However, this new virus is not similar to seasonal H1N1 viruses, she said. In their analysis of 70 samples of the new H1N1 virus from the United States and Mexico, the researchers found minor genetic differences, but consider the virus to be basically homogeneous, Cox noted.
Knowing the genetic makeup of the virus makes it easier to come up with a candidate vaccine, Cox said. "We see much less variation among these new H1N1 viruses than we do for typical seasonal influenza viruses," she said.
Sequencing the virus' genetic code is also important for planning the public health response, including knowing which antiviral medications will be effective and which won't, Cox said.
And, Cox added, "We can take measures to be sure that the virus doesn't reemerge in a slightly different form."
In the future, scientists will need to keep a closer eye on pig populations to spot similar emerging flu viruses, the researchers said in the Science paper.
In the United States, most cases of the swine flu continue to be no worse than seasonal flu. Testing has found that the swine flu virus remains susceptible to two common antiviral drugs, Tamiflu and Relenza, according to the CDC.
While the new swine flu only seems to cause relatively mild infection, experts worry that, if the virus mutates, people would have limited immunity to it. The CDC is concerned that, as the H1N1 virus moves into the Southern Hemisphere, where the flu season is just getting under way, it could mutate and return in a more virulent form in the Northern Hemisphere next fall.
On Thursday, U.S. health officials said that, while many states are still reporting new cases of infection, there seems to be an overall decline in visits to doctors and hospitals by people with the disease, indicating that the outbreak might be subsiding.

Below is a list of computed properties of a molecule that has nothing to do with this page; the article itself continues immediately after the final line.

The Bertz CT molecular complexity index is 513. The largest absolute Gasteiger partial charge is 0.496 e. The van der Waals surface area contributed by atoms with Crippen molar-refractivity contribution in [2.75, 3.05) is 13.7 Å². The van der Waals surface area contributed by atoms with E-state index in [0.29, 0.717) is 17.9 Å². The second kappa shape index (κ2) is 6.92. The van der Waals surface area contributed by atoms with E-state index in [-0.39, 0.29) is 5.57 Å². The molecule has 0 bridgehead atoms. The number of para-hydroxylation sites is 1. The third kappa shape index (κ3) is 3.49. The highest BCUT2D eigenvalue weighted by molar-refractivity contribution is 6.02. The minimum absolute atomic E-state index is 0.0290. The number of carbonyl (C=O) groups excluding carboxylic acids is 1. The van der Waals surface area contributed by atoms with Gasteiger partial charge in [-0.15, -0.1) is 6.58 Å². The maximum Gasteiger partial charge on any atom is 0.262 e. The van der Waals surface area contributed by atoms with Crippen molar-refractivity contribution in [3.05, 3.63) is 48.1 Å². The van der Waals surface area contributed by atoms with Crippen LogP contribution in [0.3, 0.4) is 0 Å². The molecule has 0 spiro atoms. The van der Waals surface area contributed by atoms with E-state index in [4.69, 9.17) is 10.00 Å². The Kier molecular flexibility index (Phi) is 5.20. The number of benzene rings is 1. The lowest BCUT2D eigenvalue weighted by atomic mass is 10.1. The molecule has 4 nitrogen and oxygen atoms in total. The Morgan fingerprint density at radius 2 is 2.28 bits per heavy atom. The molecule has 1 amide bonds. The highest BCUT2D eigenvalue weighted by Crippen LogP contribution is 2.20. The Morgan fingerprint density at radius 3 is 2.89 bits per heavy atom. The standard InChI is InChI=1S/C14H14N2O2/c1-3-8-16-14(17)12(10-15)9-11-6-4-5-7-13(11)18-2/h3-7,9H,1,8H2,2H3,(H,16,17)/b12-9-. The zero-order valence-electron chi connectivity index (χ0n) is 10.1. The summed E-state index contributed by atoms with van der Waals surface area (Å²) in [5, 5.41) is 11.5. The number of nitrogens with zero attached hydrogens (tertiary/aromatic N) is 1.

The CDC reported on Wednesday that some older people may have partial immunity to the new H1N1 swine flu virus because of possible exposure to another H1N1 flu strain circulating prior to 1957. So far, 64 percent of cases of swine flu infection in the United States have been among people aged 5 to 24, while only 1 percent involves people over 65, officials said.
On Friday, the CDC was reporting 6,552 U.S. cases of swine flu in 48 states, including nine deaths, although health officials said the death toll could be as high as 10.
The World Health Organization on Saturday was reporting 12,022 diagnosed cases in 43 countries, including 86 deaths, mostly in Mexico, believed to be the source of the outbreak.
Mexico City on Thursday lowered its swine flu alert level from yellow to green after no new infections had been reported for a week, the Associated Press reported.
For more on swine flu, visit the U.S. Centers for Disease Control and Prevention.
SOURCES: May 22, 2009, teleconference with Nancy Cox, Ph.D., chief of U.S. Centers for Disease Control and Prevention's Influenza Division; May 21, 2009, teleconference with Anne Schuchat, M.D., interim deputy director for science and public health program, U.S. Centers for Disease Control and Prevention; Associated Press